I know this chart has probably been floating around the Internet for a while, but I recently came across it, and it really made me think.

The chart lists 30 major corporations, their profits for 2011, the amount of taxes each paid that year, and the amounts they paid lobbyists. A majority of those listed  paid zero taxes on massive profits, thanks to various provisions of the tax code. Many of them actually got money back, again, courtesy of those same arcane provisions. Virtually all of them spent millions of dollars lobbying the federal government; in every case, the amounts spent to influence policy far exceeded the amounts paid in taxes.

What’s wrong with this picture?

There are often sound reasons for using the tax code to encourage behaviors that benefit the greater society. If we want more energy, for example, and we recognize that the costs of exploration and the risk of coming up dry are high, it makes sense to provide a tax incentive to ameliorate that risk. If we want businesses to modernize, to invest in equipment that will make them more productive, offering them the ability to write off those investments over the useful life of the equipment is reasonable. There are many other examples.

The problem comes when the incentives bear no reasonable relationship to the behaviors they are intended to encourage–when those well-compensated lobbyists manage to persuade lawmakers to favor their clients by inserting special provisions in the law or special treatment in the tax code. In the case of oil and gas, for example, companies have not only benefitted from obscenely favorable tax provisions, but have negotiated leases of public lands on terms that have been widely criticized as giveaways.  Here in Indiana, Leucadia–a politically well-connected energy company–will benefit from a 30-year agreement with the state that effectively shields the company’s new coal gasification plant from unfavorable market conditions.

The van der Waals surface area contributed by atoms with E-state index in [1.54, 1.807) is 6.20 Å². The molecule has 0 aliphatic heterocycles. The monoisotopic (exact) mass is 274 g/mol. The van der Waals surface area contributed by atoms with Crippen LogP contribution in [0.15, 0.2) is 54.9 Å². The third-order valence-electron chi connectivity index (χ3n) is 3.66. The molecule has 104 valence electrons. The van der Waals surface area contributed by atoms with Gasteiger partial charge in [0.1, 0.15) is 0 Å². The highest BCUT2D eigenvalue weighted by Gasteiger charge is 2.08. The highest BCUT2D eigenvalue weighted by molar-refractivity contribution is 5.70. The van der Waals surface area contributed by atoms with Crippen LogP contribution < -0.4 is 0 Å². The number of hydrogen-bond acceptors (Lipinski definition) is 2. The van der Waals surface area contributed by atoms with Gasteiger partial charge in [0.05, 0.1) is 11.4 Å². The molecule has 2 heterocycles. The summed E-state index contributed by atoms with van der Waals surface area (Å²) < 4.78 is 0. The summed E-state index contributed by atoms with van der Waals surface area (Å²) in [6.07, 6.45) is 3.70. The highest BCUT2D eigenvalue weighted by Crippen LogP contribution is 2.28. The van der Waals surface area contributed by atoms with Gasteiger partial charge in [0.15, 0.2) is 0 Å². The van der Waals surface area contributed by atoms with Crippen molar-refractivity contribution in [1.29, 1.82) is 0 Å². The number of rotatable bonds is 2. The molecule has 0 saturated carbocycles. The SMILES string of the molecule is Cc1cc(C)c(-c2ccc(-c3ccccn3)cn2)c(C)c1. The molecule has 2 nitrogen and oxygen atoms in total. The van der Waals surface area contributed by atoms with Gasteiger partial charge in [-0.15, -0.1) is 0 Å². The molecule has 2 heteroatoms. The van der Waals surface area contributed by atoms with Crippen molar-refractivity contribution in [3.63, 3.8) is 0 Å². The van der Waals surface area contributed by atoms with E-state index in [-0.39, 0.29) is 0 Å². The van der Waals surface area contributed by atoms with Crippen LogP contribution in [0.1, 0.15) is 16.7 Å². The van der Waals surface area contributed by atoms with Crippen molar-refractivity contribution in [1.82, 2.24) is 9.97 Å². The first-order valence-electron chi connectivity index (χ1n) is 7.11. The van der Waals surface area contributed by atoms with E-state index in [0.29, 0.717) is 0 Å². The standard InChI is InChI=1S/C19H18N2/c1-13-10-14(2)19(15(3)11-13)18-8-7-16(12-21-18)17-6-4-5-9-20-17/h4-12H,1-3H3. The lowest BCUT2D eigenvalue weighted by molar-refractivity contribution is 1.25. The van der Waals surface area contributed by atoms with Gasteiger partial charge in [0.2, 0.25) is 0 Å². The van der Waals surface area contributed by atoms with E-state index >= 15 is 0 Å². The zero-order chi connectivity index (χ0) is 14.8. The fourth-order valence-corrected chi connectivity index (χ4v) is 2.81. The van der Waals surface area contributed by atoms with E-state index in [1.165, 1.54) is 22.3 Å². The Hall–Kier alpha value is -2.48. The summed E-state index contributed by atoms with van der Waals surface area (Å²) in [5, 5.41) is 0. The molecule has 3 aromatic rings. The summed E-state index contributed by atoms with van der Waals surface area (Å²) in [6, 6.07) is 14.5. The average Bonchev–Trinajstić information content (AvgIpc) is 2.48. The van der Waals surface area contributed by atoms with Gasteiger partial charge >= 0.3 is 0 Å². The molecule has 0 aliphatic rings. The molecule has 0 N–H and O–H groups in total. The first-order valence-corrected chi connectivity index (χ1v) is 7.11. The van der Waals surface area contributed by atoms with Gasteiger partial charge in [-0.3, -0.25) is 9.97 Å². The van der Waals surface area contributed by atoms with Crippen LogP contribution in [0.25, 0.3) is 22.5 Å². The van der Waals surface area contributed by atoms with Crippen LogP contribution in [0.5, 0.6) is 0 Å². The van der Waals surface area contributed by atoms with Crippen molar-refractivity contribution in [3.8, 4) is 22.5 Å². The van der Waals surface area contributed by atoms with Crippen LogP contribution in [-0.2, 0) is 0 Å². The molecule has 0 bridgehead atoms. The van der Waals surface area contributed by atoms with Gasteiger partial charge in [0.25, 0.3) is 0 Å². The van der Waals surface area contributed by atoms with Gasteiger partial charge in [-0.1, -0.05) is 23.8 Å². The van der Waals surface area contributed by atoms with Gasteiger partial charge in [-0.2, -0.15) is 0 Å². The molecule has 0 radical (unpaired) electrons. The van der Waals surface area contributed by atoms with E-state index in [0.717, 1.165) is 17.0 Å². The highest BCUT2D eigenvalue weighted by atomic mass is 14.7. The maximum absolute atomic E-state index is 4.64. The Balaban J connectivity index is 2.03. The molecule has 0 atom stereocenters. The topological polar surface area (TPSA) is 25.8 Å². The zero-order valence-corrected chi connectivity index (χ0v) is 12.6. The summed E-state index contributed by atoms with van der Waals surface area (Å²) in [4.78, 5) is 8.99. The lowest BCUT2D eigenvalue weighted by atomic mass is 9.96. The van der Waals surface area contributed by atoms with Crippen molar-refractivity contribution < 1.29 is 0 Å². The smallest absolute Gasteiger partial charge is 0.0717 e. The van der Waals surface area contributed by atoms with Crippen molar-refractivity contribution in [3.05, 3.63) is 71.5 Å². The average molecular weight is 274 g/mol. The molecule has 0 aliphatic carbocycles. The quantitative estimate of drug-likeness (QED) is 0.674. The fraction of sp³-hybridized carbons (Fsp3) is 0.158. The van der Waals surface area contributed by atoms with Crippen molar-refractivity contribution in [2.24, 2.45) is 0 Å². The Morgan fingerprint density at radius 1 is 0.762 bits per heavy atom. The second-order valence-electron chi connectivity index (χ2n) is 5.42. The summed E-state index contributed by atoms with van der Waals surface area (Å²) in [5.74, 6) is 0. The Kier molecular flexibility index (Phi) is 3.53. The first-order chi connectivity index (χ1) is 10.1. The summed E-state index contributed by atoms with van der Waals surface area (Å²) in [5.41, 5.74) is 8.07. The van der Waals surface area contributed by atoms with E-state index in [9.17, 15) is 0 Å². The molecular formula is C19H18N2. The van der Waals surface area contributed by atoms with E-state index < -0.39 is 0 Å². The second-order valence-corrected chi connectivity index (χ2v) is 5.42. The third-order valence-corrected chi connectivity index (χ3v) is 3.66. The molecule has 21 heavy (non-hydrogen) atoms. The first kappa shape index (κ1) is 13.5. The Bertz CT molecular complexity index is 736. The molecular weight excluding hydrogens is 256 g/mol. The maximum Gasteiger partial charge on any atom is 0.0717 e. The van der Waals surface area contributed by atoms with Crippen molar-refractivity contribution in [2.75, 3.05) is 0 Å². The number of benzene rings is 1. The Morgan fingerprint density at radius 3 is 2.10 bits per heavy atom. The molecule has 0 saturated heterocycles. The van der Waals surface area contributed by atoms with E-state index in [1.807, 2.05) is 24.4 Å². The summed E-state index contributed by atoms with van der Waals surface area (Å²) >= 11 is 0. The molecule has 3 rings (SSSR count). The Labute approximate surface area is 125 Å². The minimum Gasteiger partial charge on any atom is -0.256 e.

Leucadia is hardly an isolated example. There’s a reason someone coined the term “crony capitalism.”

The well-connected and powerful have always been able to influence policy. To a certain extent, it’s an unavoidable aspect of human society. But in 21st Century America, we are dangerously close to corrupting the system, eviscerating checks and balances, and institutionalizing a caste system. Recent studies have documented America’s depressing loss of social mobility. Headlines routinely report the self-dealing of Wall Street bankers and financiers, along with the outrageous salaries and bonuses that bear no relationship to their performance. Jack Abramov, the disgraced lobbyist whose name has become synonymous with K-Street and Washington deal-making, is trying to rehabilitate his reputation in interviews sharing “chapter and verse” of influence-peddling in the nation’s capital, and the picture he paints is not pretty.

Local business-people, shop-owners, mom-and-pop enterprises and other middle-class Americans go to work every day, follow the rules, and pay their taxes when due. They don’t have agents working the halls of the legislature to get them special deals. They don’t have hundreds of thousands of dollars to contribute to Super-Pacs, and Citizens United didn’t free them to donate megabucks to buy a Congressman or two.

Shouldn’t the major corporations that are profiting so handsomely also be paying taxes to the country that makes those profits possible? Those companies depend upon workers educated in our public schools. They rely on our courts to enforce their contracts. Their trucks drive on roads paved by American taxpayers. Tax-supported police and fire-fighters protect their warehouses. Why do they prefer to pay millions to lobby for special advantage rather than simply using that money to pay their fair share of the costs to maintain our physical and social infrastructure?

What are the incentives that lead those who are already rich and privileged to seek even more by gaming the system?